NEW "call-in powers" for the Planning Minister could be used on developments that are held up in the planning system or "make a significant economic contribution" under a Liberal state planning policy.
The policy says the Planning Minister would have intervening powers for projects that "make a significant economic contribution, require significant capital investment or has been unreasonably delayed in the development assessment process".
The minister would have the discretion to decide what a "significant economic contribution" was, and how long "unreasonably delayed" would be.
It would remove the need for specific legislation to fast-track projects.
A similar power exists under the Projects of Regional Significance assessment.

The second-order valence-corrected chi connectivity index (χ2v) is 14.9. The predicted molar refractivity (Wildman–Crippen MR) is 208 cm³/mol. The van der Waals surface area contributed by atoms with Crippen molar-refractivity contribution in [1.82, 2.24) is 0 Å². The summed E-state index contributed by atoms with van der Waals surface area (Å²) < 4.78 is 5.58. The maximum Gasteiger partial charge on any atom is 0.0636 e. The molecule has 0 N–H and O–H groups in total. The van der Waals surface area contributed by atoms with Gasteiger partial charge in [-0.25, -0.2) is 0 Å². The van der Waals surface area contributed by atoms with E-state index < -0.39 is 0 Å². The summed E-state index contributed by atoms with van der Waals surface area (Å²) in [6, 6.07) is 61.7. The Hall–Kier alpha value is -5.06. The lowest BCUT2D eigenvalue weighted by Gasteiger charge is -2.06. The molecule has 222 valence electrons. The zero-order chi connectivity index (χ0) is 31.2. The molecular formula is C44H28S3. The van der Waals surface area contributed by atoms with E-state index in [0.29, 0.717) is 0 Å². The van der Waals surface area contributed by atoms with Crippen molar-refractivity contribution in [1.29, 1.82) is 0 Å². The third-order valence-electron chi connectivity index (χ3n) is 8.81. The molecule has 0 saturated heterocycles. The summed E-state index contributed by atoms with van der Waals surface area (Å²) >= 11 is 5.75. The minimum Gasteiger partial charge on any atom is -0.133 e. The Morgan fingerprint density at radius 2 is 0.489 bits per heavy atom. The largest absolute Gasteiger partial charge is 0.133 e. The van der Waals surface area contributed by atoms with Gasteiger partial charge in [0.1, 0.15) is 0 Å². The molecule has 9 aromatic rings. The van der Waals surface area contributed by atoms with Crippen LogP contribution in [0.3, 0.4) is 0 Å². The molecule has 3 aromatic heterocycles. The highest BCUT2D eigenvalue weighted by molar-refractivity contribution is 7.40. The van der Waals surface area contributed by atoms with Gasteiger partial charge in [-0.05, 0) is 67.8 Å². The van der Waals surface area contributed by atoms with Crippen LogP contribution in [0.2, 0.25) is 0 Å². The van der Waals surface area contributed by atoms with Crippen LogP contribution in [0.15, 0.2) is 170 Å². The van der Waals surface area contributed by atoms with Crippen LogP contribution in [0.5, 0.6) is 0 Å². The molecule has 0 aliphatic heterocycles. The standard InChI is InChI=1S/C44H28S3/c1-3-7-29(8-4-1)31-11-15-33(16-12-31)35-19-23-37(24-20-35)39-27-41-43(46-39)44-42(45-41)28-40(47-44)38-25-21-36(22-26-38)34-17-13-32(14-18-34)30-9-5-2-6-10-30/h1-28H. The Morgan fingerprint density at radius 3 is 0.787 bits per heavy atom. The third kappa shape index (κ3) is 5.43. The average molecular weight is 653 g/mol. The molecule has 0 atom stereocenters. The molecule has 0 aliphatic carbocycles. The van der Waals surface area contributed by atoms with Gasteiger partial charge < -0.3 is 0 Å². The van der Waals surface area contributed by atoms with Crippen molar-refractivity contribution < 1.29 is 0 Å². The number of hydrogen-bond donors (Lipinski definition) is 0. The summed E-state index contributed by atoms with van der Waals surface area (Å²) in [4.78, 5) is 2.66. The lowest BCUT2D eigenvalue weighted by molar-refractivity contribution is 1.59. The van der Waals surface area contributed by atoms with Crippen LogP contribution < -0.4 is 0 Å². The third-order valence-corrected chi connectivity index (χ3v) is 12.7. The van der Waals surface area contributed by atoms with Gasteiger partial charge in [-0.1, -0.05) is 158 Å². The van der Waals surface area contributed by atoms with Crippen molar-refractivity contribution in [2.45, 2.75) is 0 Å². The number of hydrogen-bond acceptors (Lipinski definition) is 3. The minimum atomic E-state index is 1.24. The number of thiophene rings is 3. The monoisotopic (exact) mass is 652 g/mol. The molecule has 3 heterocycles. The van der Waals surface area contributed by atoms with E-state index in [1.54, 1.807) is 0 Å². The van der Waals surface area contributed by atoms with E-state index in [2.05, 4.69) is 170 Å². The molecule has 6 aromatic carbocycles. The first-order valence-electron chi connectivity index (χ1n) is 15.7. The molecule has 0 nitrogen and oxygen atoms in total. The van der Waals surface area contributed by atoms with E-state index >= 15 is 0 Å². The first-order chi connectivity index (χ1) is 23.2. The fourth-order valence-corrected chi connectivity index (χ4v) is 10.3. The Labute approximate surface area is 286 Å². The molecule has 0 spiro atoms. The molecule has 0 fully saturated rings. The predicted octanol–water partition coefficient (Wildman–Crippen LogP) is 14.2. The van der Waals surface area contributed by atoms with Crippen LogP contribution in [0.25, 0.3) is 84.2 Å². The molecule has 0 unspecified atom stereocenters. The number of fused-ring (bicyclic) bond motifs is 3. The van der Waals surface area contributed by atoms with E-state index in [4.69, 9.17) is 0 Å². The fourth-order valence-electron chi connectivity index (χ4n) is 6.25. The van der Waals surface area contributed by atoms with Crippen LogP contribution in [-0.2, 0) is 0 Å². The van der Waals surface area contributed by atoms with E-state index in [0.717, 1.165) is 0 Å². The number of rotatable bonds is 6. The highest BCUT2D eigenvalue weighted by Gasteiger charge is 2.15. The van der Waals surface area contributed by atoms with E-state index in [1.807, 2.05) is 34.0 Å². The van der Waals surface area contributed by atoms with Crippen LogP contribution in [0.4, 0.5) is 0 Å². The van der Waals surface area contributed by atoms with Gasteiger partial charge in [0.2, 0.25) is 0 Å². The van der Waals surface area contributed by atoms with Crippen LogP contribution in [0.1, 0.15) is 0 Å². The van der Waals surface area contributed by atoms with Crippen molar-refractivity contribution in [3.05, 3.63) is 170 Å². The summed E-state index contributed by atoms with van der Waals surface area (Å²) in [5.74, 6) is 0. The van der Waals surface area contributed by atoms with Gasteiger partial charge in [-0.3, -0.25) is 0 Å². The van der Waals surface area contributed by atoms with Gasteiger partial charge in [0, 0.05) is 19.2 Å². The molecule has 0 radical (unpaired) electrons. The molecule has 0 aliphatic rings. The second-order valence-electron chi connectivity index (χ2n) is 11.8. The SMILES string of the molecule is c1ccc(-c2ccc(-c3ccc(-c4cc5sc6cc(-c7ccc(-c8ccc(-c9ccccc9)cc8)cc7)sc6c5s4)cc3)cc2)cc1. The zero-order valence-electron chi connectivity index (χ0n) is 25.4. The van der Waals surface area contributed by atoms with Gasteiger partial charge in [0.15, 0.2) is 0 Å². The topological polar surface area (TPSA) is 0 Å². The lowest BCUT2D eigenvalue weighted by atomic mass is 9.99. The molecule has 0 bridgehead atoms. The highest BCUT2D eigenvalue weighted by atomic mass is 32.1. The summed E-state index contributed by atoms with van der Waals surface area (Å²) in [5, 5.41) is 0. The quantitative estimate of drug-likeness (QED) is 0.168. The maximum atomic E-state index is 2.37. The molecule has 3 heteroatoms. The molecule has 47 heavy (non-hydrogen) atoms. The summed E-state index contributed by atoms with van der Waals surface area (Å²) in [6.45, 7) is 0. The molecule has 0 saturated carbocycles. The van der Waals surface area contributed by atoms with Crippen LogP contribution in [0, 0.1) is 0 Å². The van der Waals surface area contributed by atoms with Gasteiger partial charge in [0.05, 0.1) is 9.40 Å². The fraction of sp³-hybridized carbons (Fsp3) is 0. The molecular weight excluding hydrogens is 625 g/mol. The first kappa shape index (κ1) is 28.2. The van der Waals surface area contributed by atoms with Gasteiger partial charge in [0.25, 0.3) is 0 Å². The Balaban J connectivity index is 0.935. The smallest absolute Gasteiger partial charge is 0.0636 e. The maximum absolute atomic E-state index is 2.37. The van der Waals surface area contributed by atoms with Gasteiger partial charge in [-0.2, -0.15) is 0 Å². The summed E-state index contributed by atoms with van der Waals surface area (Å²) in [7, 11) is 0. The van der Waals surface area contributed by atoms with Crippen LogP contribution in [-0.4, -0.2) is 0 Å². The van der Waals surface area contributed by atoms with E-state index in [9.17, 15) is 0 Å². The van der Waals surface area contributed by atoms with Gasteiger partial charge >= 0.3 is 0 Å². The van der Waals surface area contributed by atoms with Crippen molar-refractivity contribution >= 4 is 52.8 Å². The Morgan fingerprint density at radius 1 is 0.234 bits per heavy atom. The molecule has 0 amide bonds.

Other key planning policies include a 24-hour turnaround for home building approval, the establishment of a planning reform taskforce and assessment time of other developments reduced from 42 days to 21.
The planning reform taskforce, made up of local government and industry, would be established immediately after the election to start work on creating a single statewide planning scheme.
In an effort to make the approval system cheaper, developers would not have to engage consultants before full approval with the establishment of an "in-principle approval system" for the early stages of development.
This week the Liberals announced a crackdown on third party appeals of developments, which would remove the right of appeal from "groups expressly set up to oppose development". It was met with anger from interest groups.
The government has previously said that Tasmania leads the nation in development assessment time, and that a statewide planning scheme would add bureaucracy and double the Tasmanian Planning Commission at a cost of $8 million.
The Liberals planning policy:
"Call-in powers" for the Planning Minister.
Reduce time frame for other development assessment from 42 days to 21.
Establish an "in-principle approval system".